Wednesday, March 11, 2009

Samuel Adams Imperial Stout review

Samuel Adams Imperial StoutTonight's brew just hit the store shelves here in Colorado recently (early 2009). I had asked my local beer store to look for it and I was pleasantly surprised to see it waiting for me upon my next visit. The Boston Beer Company has had an imperial stout on tap at their brewery for many years but are now just releasing it to the public in the form of a new beer in their "Imperial Series". This brew is aptly named Samuel Adams Imperial Stout.

It's still officially Winter here in Colorado as evident by the recent dusting of snow yesterday morning and therefore it's still dark beer season in my household. I grabbed this new 4-pack quickly and put a couple of these in my cooler and put the other two away in my cellar for later. At 9.2% ABV, this imperial stout should age well I believe. Even the label on the bottle invites you to age this beer. I'll take them up on that suggestion.

Appearance: Sam Adams Imperial Stout pours black with hardly a trace of dark mahogany on the edges of the glass. I served this brew cold and got very little brown head to arise from my beer goblet. This beer was brewed to resemble the old 18th century Russian Imperial Stout recipes and at a glance I'd say they got the style down.

Aroma: The aroma on this beer gave me a full experience of dark unsweetened chocolate, a hint of coffee and a whiff of molasses and licorice. The higher alcohol also gave off a slight alchy bite but it was only moderate.

Mouthfeel: Upon the first sip, the beer felt creamy and full bodied and left a slight coating on not just the tongue but also on the roof of my mouth. It felt fairly carbonated for a dark beer and tingled a bit on the tongue. The brew finished with a slight drying effect.

Taste: The taste of this beer is of bitter chocolate and molasses with a nice bitterness. The coffee flavor wasn't very prominent as the chocolate, but it was far from sweet. After swallowing, you get a slight after taste of molasses and licorice on the palate. I'd almost call it a "twang" effect.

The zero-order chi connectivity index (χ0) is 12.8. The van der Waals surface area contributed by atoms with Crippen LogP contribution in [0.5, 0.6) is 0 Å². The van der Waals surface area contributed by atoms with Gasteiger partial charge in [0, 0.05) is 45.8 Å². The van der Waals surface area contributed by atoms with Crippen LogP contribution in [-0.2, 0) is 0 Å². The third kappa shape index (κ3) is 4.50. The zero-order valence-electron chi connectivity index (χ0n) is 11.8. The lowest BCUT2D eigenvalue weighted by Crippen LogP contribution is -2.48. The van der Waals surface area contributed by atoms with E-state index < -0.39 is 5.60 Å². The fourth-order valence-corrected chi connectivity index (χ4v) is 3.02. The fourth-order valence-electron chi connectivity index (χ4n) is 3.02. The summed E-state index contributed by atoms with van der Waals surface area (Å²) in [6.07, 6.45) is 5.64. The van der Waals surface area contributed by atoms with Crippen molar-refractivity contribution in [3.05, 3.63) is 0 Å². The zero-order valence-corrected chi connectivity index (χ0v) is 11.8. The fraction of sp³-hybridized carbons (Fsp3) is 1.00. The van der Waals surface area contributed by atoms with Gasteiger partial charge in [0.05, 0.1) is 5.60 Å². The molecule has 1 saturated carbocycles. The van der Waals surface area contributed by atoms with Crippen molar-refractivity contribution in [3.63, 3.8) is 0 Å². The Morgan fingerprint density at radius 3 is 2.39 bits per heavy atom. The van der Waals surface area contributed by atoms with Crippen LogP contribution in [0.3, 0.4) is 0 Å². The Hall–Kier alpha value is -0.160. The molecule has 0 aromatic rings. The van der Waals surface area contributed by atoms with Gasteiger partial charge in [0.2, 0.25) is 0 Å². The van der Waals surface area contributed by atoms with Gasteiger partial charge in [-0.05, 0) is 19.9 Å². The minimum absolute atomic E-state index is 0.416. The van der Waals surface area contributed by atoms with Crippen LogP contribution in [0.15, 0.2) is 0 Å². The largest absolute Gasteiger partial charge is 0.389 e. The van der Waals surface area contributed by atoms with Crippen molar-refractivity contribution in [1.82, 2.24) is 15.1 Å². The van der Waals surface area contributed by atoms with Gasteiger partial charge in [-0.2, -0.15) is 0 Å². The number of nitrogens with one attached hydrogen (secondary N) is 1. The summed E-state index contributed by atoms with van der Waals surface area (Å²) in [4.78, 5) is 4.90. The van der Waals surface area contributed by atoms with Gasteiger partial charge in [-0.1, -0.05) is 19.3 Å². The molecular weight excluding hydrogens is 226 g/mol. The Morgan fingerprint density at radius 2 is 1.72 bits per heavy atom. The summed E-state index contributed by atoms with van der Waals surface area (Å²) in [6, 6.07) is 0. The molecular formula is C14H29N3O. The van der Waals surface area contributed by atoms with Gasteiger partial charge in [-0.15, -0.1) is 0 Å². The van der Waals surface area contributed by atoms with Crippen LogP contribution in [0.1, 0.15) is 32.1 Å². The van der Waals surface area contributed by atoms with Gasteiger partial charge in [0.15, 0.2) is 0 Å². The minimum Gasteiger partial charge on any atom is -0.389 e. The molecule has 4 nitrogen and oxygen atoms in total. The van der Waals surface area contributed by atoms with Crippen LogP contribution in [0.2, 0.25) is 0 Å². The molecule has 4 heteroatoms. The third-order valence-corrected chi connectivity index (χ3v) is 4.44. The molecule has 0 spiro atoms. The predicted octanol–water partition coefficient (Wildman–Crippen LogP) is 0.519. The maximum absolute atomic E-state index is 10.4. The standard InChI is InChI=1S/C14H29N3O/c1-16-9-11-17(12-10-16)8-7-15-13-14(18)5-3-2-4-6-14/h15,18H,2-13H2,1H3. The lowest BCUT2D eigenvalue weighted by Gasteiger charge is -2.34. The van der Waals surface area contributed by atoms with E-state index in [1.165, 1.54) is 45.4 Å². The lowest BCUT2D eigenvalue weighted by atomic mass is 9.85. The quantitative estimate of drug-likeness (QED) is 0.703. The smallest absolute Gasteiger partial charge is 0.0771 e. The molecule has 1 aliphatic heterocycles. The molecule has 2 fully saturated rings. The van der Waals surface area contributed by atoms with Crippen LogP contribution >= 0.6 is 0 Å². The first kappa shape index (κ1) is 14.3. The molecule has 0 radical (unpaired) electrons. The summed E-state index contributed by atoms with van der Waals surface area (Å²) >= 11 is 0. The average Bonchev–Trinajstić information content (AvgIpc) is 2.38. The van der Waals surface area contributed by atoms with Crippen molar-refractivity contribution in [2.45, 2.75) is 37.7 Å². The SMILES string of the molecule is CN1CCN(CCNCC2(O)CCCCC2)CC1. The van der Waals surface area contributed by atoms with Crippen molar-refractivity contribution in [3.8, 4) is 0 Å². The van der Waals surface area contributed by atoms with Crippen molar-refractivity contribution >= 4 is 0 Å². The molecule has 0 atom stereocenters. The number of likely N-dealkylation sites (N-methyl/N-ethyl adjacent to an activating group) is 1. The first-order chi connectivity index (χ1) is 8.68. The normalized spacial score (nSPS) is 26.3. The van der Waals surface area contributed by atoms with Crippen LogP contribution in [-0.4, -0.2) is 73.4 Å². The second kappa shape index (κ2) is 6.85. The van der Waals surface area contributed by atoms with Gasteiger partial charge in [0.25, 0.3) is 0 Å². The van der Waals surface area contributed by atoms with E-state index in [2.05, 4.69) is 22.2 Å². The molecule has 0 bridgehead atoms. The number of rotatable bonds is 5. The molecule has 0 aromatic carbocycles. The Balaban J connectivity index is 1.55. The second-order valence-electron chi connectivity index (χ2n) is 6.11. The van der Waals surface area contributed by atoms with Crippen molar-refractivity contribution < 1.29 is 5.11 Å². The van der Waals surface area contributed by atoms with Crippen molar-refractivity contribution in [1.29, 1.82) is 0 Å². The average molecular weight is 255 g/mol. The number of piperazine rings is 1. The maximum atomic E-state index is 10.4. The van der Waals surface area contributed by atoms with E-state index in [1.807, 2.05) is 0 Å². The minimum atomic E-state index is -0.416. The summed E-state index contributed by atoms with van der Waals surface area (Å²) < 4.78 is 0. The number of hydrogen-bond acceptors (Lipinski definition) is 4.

The alcohol was noticeable in this brew so I'd suggest just having one of these 12 oz bottles at a time. I could tell that aging this beer would do this beer some good and should mellow the alcohol bite over time. This beer was good now, but I would like to see how it improves over the next 8-12 months. It needed to mellow a bit more.

Overall: I've targeted Thanksgiving and Christmas 2009 to revisit this beer again. That should give this beer plenty of time to settle in. But right as it was now, this beer was still enjoyable. I couldn't help but think that this beer was begging to be paired with ice cream, so I went and got a small cup of Chocolate Chip Cookie Dough ice cream and poured some of the imperial stout over the top of it. Yum!!!

I think I will now have to go out and try their Double Bock and Imperial White counterparts in the Imperial Series. This beer was good enough to warrant further purchases in the future as well as putting some away for a future cold night.

I'll give Samuel Adams a big Thumbs Up on this imperial stout. It hit the spot and gave me a nice warm glow on a cool evening. Serve this one cold but then let it warm up a bit. The flavor comes out as it warms.

Related articles:
- Samuel Adams Chocolate Bock review.
- Samuel Adams Beer Dinner in Denver May 2008.
- Stone Imperial Russian Stout review.
- Great Divide Oak Aged Yeti Imperial Stout review.
- Goose Island Bourbon County Stout 2008 review.

This article came from FermentedlyChallenged.com
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